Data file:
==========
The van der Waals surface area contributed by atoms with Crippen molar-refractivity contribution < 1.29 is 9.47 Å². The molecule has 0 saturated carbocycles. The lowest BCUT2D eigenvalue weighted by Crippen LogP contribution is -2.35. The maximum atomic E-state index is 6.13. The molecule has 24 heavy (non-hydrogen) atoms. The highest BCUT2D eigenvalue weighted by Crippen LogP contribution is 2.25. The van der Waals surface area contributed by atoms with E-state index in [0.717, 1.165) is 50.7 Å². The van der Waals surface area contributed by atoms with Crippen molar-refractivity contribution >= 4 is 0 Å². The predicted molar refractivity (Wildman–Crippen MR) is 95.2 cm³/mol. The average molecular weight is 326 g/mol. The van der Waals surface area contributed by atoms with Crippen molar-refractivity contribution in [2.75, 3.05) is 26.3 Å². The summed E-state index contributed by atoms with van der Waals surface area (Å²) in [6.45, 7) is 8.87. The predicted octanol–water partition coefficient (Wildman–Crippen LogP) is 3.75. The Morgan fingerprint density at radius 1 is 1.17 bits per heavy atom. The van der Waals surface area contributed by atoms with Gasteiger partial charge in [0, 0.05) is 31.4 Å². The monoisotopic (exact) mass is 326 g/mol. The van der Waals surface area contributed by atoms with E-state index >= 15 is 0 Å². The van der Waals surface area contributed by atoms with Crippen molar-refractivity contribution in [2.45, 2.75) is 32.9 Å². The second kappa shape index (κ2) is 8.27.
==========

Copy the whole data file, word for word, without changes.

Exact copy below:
The van der Waals surface area contributed by atoms with Crippen molar-refractivity contribution < 1.29 is 9.47 Å². The molecule has 0 saturated carbocycles. The lowest BCUT2D eigenvalue weighted by Crippen LogP contribution is -2.35. The maximum atomic E-state index is 6.13. The molecule has 24 heavy (non-hydrogen) atoms. The highest BCUT2D eigenvalue weighted by Crippen LogP contribution is 2.25. The van der Waals surface area contributed by atoms with E-state index in [0.717, 1.165) is 50.7 Å². The van der Waals surface area contributed by atoms with Crippen molar-refractivity contribution >= 4 is 0 Å². The predicted molar refractivity (Wildman–Crippen MR) is 95.2 cm³/mol. The average molecular weight is 326 g/mol. The van der Waals surface area contributed by atoms with Crippen molar-refractivity contribution in [2.75, 3.05) is 26.3 Å². The summed E-state index contributed by atoms with van der Waals surface area (Å²) in [6.45, 7) is 8.87. The predicted octanol–water partition coefficient (Wildman–Crippen LogP) is 3.75. The Morgan fingerprint density at radius 1 is 1.17 bits per heavy atom. The van der Waals surface area contributed by atoms with Gasteiger partial charge in [0, 0.05) is 31.4 Å². The monoisotopic (exact) mass is 326 g/mol. The van der Waals surface area contributed by atoms with E-state index >= 15 is 0 Å². The van der Waals surface area contributed by atoms with Crippen molar-refractivity contribution in [2.45, 2.75) is 32.9 Å². The second kappa shape index (κ2) is 8.27.